Hints to Mastering Any Accent

Let's be honest: time is not always a luxury in the world of show business. So if you need to faux-master an accent in minutes, this is the guide for you. Instead of getting caught up on every sound, let's cut to the chase so that you can get back to acting.

However, before you rush into learning an accent, it might be worth reading the post 'What's in my Mouth?' to get a handle on the sounds your mouth can make. Then follow my 4 easy steps for fool-proof accents ...

1.     Where is the accent in my mouth? I find that this is the ultimate secret between sounding like a person doing an accent, and actually speaking in the accent. The Accent Kit is the best at exploring this idea, with their 'zones' ranging from 1 at the front of the mouth (an excellent spot for Irish, Welsh, or Standard British accents), 4 at the back of the mouth (giving a more American sound), and 7 in the nose (placing you square up in Manchester). Listen to find the zone of the accent, and then try speaking with your voice aimed in that area only. You'll find the sound changing, even if you aren't changing must else in your accent. Which brings me to ...

2.     Find the hesitation sound. Think of all the times in speech you pause to think, letting out an 'uhm'. Or perhaps you prefer 'erm' or 'uh' or 'eh' or 'ah'. That is your hesitation sound, and it varies widely in accents. This sound can often be found through the 'zone', which we covered in #1. An accent that likes to hesitate on an 'eh' probably sits farther forward in the mouth than an accent preferring 'uh'. You can understand this idea better by reading 'What's in my Mouth?' Vowels 101.

3.     Figure out 2-3 differences from your own accent. You're on a time crunch, so skip the phonetic analysis! Listen to the accent and think ok, what is extremely different sound-wise? Do they pronounce an 'r' when you usually usually do not? Or maybe they change their TH into Fs? Have a think, but don't bog yourself down. Go for the 2-3 most obvious changes and you're good to go.

4.     When all else fails, anchor yourself in 1 sentence or phrase that you feel confident saying in the accent. When you're off track, come back to this phrase to help get your mouth and brain on the road again.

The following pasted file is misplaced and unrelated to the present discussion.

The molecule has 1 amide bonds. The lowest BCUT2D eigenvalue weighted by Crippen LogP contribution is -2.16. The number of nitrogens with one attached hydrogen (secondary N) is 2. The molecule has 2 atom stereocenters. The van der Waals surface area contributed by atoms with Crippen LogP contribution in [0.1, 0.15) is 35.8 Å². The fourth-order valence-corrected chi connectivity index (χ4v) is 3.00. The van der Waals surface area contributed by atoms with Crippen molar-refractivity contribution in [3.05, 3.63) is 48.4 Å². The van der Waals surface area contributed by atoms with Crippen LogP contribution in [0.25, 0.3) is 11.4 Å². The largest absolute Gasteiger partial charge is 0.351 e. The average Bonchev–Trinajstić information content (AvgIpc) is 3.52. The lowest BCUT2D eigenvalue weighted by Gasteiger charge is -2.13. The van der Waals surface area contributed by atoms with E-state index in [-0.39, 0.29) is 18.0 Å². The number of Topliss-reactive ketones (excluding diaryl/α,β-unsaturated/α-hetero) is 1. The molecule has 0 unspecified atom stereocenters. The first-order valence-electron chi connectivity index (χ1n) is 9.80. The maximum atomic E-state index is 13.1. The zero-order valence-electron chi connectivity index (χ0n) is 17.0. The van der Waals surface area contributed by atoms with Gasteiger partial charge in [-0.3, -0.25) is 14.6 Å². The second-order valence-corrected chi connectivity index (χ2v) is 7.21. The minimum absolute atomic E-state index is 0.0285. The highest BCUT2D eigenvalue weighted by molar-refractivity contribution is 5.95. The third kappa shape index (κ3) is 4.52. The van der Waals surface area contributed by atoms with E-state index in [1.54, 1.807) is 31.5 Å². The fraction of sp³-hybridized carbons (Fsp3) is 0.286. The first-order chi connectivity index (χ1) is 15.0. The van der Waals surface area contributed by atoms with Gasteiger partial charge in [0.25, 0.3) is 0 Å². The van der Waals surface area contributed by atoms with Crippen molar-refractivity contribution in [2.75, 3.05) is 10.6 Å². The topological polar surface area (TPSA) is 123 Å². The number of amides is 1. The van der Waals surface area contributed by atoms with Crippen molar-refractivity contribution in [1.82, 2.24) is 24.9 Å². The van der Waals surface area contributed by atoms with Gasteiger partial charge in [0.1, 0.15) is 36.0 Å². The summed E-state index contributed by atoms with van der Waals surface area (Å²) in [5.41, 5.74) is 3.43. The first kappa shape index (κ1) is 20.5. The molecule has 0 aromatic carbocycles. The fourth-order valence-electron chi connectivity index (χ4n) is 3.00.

HAPPY ACCENT-ING!

Picture from How to Do Accents by Edda Sharpe & Jane Haydn Rowles

 

 

 

 

 

Warm Up Your Voice: Shower Time

Fitting in a voice warm up every day can seem incredibly time consuming, but it can be as easy as 10 minutes in the shower. Try it each time you shower for a week (if only for the free entertainment), and I promise you won't go back to your old silent showers anytime soon!

1.       Release: You're already in the shower, so luckily you are already in prime release mode. However, take a minute to check in to every part of your body, starting at your toes and working up to the top of your head. Is there any tension you can let go of to allow yourself to become more grounded? 

2.       Breath: Tune into your breathing, making sure you aren't forcing anything to happen. Once you feel your breath is calm, try counting to 10 using only one breath. Then gradually increase the amount by groups of 5, going from 10 to 15 to eventually 30! See how far you can go, and over time you'll find your ability increasing. 

3.       Voice: If you don't already sing in the shower, I can tell you that you are doing something wrong! Give your voice an easy start on a humming, be it a song you already know or something you make up. See if you can experiment with higher or lower notes than you are used to, stopping if anything feels pushed. Transition the traditional hum into making sound on an 'N' or and 'NG,' as in 'sing.'

4.       Resonance: Using a similar counting exercise as before, try counting to 10, imaging the sound coming out only from your chest. Then try counting to 10, imaging the sound coming out only from your mouth, and lastly coming out only from behind your eyes. Finally, try counting to 10 imagining the sound coming from the whole of your body. 

5.       Articulation: Wake up your muscles with a nice bout of gurning, or making strange faces.  Dudley Knight of Knight-Thompson Speechwork decribes gurning as "a wonderful exercise program for your face," and you'll be surprised at the positions you can get yourself into! Once those muscles have been properly stretched, finish it all off with some good old-fashioned tongue twisters. 

Peggy Babcock (10 times fast)
Seth at Sainsbury's sells thick socks. 
You know New York, you need New York, you know you need unique New York

Happy warming up!